When it comes to the New Zealand Music Awards, there's a common question you'll hear each and every year: "who cares?" For people both inside and outside of the local music industry, the event more often than not gets met with an eyeroll. And why wouldn't it? They're the biggest awards of the year, but they're easily the most predictable.
They're also desperately in need of change. Last night, upon being announced as the winner of this year's Best Urban/Hip Hop Album for her stunning record Brown Girl, R&B singer Aaradhna—who is the daughter of an Indian father and Samoan mother—used her acceptance speech as an opportunity to speak out on the frustration and disappointment of being shoved into a category simply because of the colour of her skin.
"So this song is "Brown Girl", and it speaks so many things," she said. "It speaks on racism, and being placed in a box. And for me, I feel like if I was to accept this, I feel like I'm not being truthful in my song.
"And I feel like if you're putting a singer next to a hip hop artist, it's not fair. I'm a singer. I'm not a rapper [and] I'm not a hip hop artist. It feels like I've been placed in the category of brown people. That's what it feels like."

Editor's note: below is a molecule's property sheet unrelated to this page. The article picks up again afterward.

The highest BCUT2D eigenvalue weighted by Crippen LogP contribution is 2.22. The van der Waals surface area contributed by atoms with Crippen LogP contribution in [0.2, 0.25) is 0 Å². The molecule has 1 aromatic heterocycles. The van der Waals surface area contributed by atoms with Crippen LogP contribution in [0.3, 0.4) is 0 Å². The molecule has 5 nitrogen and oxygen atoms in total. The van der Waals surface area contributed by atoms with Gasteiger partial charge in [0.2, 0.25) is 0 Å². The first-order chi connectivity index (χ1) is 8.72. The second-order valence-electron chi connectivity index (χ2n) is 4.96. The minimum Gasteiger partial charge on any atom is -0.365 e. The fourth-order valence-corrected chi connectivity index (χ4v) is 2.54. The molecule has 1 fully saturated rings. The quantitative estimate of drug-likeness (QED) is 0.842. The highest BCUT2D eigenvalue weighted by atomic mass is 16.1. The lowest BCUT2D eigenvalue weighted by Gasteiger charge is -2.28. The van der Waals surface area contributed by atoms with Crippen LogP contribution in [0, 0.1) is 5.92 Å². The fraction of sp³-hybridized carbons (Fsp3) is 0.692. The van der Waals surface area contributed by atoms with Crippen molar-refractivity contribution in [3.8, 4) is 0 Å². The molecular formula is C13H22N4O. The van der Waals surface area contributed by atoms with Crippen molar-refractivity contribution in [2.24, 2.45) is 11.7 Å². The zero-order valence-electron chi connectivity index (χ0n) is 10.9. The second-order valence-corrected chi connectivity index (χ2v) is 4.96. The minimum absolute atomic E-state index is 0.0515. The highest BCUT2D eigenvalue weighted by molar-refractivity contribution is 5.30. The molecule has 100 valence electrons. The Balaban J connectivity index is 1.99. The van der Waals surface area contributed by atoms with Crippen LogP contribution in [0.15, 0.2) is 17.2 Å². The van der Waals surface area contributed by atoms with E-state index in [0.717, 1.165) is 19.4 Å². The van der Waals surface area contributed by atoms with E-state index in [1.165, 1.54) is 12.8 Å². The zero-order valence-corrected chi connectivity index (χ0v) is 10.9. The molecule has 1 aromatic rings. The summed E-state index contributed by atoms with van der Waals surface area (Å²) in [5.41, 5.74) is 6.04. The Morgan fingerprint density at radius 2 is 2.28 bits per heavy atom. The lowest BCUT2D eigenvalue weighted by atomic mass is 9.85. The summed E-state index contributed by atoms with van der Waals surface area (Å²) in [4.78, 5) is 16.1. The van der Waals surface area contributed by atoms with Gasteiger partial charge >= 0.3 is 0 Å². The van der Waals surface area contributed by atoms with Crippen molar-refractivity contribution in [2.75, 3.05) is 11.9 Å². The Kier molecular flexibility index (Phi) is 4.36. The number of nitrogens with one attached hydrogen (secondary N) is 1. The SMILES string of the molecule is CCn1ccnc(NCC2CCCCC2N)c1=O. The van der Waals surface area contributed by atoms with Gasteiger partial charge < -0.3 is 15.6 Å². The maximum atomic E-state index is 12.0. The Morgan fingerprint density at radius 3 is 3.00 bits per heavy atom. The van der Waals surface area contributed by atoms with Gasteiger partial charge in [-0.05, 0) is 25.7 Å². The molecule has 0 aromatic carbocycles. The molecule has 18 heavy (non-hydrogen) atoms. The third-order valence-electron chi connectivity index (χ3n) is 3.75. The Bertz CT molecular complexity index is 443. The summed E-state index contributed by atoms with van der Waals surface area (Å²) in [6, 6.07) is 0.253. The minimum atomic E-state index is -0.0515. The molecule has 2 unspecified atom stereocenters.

Instead of accepting the award, the Porirua-born musician chose to give it to Onehunga rap crew SWIDT, who were nominated alongside PNC for their debut record SWIDT Vs. Everybody. "I feel like this is the kind of award that is for a hip-hop artist," she said. "And I want to give it to SWIDT, because I believe that you guys are the future of hip hop."
It was a hugely powerful moment, but the conversation itself isn't entirely new. Back in September, Moana Maniapoto (who you should know from her time in Moana and the Moahunters and Moana and the Tribe) issued her own wake-up call to the music industry when she was inducted into the New Zealand Music Hall of Fame.
As she put it herself, when you don't hear someone like you on the radio or see someone like you on TV, it's easy to come to the conclusion that maybe your culture just doesn't matter. It's time we stopped making excuses for it.
Like Moana, who believes we need a quota for Māori music on radio and television, Aaradhna also offered a simple solution to push things forward: ditch the "urban" title entirely (#BREAKING: the word has nothing to do with music, or race for that matter) and instead have separate awards for both New Zealand hip hop and New Zealand R&B/soul. If there's room for a Roots genre—whatever the hell that is meant to be—then surely there's more than enough space to recognise two very different artists regardless of what they look like.
"I had to say it," Aaradhna told RNZ last night. "I had to let it out."
Hopefully this time next year we won't be rolling our eyes so much.
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